The BMA has renewed calls for proper funding of general practice warning that if current financial pressures are not addressed – by the government and NHS England – GP services are at risk of collapse
On BBC Radio 4’s Today programme the GP funding situation in Plymouth – where services are under severe strain – was highlighted, drawing attention to the need for the government to channel funding into GP services or face a significantly reduced service.
Speaking on the programme, Dr Mark Sanford-Wood, GP committee England deputy chair, said: “NHS England has a very simple choice: it either provides extra funding so that we can keep the service running, or they don’t and the service collapses.”
Services in Plymouth are already being significantly impacted. Workload and financial pressures led to four partners in one practice – that was serving in excess of 22,000 patients – to hand their contracts back; this resulted in NHS England calling in a ‘rescue team’ to provide replacement services.
One of the former partners, Dr Rachel Tyler, said that before she handed her contract back the situation was so bad that she was having to complete CQC paperwork from an oncology ward where she was herself undergoing cancer treatment.
Discussing the financial pressures she faced as a partner, Dr Tyler said: “We could have quite feasibly been homeless. All of us [former partners] have our own properties –we’ve got children – and we could have been left personally bankrupt.”
She added that she feared patients would be left with no GP services at all in the region if more doctors hand back their contracts.
Dr James Boorer, a GP partner elsewhere in Plymouth said he was struggling to cope and that his physical and emotional wellbeing were suffering as a consequence.
“I cannot continue working at this intensity,” he told the programme. He said that resignation and working outside of general practice were now “very real” possibilities for him.
Responding to the BBC report, Dr Sanford-Wood, himself a GP in Devon, said:
“The situation in Plymouth may be particularly intense, but it should be seen as a warning of what the rest of the country faces without urgent action to address the pressures in general practice.
“Patients are already facing unacceptable waits as doctors face unmanageable and potentially unsafe workloads, while increasingly burdensome administrative tasks mean GPs are able to spend less time on the front line delivering care to those who need it.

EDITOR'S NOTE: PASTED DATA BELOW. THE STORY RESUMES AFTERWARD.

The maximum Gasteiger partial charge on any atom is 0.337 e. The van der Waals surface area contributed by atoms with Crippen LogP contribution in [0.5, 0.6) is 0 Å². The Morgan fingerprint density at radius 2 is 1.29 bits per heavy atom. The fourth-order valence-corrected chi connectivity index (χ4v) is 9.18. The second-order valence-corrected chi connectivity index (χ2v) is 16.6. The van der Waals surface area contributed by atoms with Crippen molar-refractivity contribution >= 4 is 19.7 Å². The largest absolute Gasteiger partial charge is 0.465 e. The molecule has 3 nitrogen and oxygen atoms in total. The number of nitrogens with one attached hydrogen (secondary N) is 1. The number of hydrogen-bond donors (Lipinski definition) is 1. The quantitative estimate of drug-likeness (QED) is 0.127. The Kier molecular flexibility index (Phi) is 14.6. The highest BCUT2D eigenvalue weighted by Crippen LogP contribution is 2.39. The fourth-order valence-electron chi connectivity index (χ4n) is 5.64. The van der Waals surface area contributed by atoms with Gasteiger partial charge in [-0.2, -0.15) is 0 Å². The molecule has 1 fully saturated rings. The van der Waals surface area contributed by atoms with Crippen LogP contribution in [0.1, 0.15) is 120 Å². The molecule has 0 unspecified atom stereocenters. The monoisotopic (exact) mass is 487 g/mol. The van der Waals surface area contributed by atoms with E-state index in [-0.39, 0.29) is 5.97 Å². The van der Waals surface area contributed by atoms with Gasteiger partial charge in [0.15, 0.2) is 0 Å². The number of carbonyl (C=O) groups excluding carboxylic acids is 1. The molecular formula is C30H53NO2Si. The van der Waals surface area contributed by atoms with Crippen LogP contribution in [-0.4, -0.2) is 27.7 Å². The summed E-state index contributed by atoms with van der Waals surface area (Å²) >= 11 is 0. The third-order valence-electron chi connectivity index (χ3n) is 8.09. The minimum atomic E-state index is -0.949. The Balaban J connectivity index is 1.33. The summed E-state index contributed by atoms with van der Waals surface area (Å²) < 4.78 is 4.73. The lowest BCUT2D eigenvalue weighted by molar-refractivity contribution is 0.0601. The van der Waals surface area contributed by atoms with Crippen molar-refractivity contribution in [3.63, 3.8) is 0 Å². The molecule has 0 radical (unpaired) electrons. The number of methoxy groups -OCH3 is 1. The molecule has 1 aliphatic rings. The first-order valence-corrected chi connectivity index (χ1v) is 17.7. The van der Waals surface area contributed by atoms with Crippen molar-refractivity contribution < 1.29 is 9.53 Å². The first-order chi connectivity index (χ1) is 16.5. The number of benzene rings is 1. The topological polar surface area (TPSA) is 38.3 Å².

“The current funding settlement in general practice means most practices are operating on the edge of viability, and unless more is done by the government and NHS England – which includes addressing the severe recruitment and retention crisis – we are likely to soon see a repeat of the scenes in Plymouth across the country.”
Responding to the investigation by BBC Radio 4’s Today programme, Professor Helen Stokes-Lampard, chair of the RCGPs, said: “When GP surgeries are closing their doors to patients because they simply cannot cope with increasing demand, or because they are finding it too difficult to recruit new GPs, then it is profoundly concerning, and can have a terrible impact on both patient care and neighbouring surgeries.
“Practices will only hand back their contract to the NHS as a last resort, when all other avenues have been exhausted, but distressingly, this case in Plymouth is not unique and we are hearing of similar examples right across the UK.
“We know GPs are under incredible pressure, and that this is affecting their own health and wellbeing – but it is also unsafe for patients. It isn’t good for anyone to work a 12-hour day in clinic, and then have a mountain of paperwork to do on top of that.
“The College has consistently highlighted the pressures facing our profession, and the impact this is having on patient care. NHS England’s GP Forward View promises £2.4bn extra a year for general practice and 5,000 more GPs by 2020 – and we have has similar encouraging promises in Scotland and Wales – but these now need to be implemented, in full and as a matter of urgency.”